The Evolving Struggles with Mental Health (Podcast)

“Mental health has not had the light it needs for so long…but we’re slowly becoming more emotionally literate.”

On this week’s TMV Podcast, Chief Editor Salim Kassam speaks to Zohra Khaku, the Director of the Muslim Youth Helpline – focusing on the need to continue to have conversations around mental health, especially with young Muslims.

Listen to the full podcast below:

Zohra Khaku, Director of the Muslim Youth Helpline, spoke on the necessity of making the discussions around mental health normal and accessible for all – especially with the recent increase in calls to the helpline since the COVID-19 lockdowns.

With a more than 300% increase in calls since COVID-19, Zohra explains that the majority of calls revolve around anxiety and, worryingly, suicidal feelings. Many have lost loved ones, livelihoods, and a sense of security since the lockdowns began, which has, in turn, caused many to struggle with their mental health.

While the implications of COVID-19 and mental health are serious, Zohra also wants society to realize that mental health issues do not only happen during a crisis or international pandemic – mental health issues have been and always will be there, we just need to be open and ready to accept how to deal with it.

Mental health has not had the light it needs for so long…but we’re slowly becoming more emotionally literate.”

Optimistically noticing how there has been a shift, however, Zohra does feel a sense of hope in that as a society we are becoming more literate and aware of the struggles of mental health. The stigma of reaching out for help is also lessening, and Zohra hopes that by continuing to speak out and get personal about our own struggles with mental health, this can encourage more people to do the same.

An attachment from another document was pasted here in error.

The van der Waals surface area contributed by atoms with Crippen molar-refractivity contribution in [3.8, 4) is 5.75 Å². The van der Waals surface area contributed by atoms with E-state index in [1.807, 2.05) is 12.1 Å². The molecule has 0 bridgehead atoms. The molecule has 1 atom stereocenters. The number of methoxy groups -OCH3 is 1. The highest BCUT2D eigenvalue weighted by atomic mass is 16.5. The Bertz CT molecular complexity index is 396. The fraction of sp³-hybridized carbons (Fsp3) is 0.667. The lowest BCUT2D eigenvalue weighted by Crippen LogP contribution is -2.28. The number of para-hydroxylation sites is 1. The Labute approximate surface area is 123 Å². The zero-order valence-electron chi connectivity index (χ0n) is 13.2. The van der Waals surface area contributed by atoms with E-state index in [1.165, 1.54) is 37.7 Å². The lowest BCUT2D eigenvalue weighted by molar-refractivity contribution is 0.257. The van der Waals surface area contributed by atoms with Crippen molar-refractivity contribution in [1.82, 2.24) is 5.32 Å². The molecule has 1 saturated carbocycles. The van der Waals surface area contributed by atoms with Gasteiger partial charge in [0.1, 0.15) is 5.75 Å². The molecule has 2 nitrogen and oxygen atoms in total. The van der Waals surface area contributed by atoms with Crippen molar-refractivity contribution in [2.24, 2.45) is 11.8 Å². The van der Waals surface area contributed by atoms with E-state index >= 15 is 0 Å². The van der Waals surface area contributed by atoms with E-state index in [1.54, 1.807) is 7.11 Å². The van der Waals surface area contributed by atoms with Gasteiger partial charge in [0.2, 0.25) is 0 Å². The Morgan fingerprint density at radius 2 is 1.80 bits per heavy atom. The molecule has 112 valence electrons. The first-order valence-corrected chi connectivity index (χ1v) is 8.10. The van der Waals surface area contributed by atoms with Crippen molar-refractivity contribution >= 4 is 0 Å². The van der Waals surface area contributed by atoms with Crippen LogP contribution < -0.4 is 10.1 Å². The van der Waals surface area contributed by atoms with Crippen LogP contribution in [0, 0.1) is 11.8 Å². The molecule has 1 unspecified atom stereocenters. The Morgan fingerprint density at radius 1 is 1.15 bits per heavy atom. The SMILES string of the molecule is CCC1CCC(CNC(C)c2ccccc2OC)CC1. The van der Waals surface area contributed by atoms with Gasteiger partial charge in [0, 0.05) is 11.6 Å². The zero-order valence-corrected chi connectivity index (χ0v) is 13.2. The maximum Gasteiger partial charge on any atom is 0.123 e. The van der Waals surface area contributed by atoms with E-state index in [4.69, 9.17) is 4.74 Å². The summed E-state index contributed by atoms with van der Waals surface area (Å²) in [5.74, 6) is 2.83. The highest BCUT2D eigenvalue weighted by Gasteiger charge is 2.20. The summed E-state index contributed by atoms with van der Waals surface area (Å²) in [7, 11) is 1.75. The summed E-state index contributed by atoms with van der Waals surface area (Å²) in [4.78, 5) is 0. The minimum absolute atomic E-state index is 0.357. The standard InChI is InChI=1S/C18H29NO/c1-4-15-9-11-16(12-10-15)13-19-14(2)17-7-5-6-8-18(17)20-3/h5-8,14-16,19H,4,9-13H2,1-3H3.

Having all of us talk about mental health like a normal thing is so important for the next generation. We need to be bold and talk about it first.”

Also touching on the topic of the sunnah of the Prophet Muhammad, Zohra explains that as Muslims we must also look towards the Prophet’s life for guidance and help – the Prophet had on numerous occasions cried in public, and was not afraid of showing his emotions to those he loved. We must, she reiterates, look towards our own Islamic history to help us better understand how we can cope with and deal with our health – both physical and mental.

Zohra also touched on the topic of parents becoming more involved as opposed to the stereotypes of previous generations – with many positive and inspiring stories of parents encouraging their children to discuss their emotions, mental health, and struggles.

What people are realizing is that it takes a village to raise a child. Parents are understanding that they’re not bad parents just because their child reaches out to places like Muslim Youth Helpline, and are becoming more open to using outside expertise.”

To listen to the rest of this fascinating podcast, click below:

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